And those negotiations could take many forms. They could be with industry associations representing the top employers for an industrywide contract. Or they could be with government regulators, who could be pressed to establish standards for pay or benefits or working conditions. Or they could be with banks and financiers or ratings agencies or consumer groups, any of which could be pressed not to do business with companies that failed to meet certain minimum standards. Union negotiators could get their leverage from the threat of disruptive industrywide strikes, from the clout that comes from political organizing and by marshalling of public and consumer opinion at a time of heightened concern about economic inequality.
The Service Employees International Union showed how this could be done years ago with its successful Janitors for Justice campaign in cities across the country, in which owners of large office buildings were coerced, largely through political pressure and public opinion, to sign contracts with union locals.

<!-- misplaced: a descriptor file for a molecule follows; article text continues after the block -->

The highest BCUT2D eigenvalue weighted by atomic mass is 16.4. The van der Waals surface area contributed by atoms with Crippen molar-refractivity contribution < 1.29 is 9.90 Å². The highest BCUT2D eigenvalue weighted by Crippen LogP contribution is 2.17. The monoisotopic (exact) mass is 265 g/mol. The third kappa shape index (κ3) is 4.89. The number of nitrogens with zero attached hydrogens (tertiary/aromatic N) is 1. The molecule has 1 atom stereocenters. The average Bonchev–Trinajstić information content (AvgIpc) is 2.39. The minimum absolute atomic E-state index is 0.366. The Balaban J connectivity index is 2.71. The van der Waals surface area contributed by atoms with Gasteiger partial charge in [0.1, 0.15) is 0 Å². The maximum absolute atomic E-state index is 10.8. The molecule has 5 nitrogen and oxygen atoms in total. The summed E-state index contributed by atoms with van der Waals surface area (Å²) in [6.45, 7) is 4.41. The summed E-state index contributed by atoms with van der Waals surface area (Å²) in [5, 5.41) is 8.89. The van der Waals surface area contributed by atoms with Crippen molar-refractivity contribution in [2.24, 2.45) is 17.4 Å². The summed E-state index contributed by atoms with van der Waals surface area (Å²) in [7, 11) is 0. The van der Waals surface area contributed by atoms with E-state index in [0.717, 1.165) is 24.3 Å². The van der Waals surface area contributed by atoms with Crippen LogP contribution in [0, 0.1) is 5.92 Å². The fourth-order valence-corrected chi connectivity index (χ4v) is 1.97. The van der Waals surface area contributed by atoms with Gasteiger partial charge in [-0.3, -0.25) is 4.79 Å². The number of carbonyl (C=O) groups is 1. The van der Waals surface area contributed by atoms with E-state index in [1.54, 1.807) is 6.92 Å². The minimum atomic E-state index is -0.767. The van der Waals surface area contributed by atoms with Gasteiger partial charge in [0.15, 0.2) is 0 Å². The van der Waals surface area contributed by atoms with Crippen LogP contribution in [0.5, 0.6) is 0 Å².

In New York City, the Taxi Workers Alliance has used the threat of strikes by independent cab drivers to win rules changes from the taxi commission and better arrangements with vehicle owners.
In Los Angeles, day laborers are trying to create a modern version of the old hiring hall, offering a reliable source of experienced workers in exchange for higher pay and modest benefits.
And in Chicago, the Service Employees International Union has been experimenting with trying to organize retail and fast-food workers citywide as an alternative to traditional organizing campaigns.
It was there, at the bottom of the economic ladder, that the union movement got its start.
It was there, at the grass-roots level with sit-ins and boycotts and general strikes, that the union movement first got its power.
It was there, with industrywide organizing, that the union movement first got its toehold in the garment factories, the steel mills and the coal mines.
And it is there, I suspect — not defending $35-an-hour jobs for auto workers or $100,000 pensions for retired prison guards — that the union movement will have to return for its revival.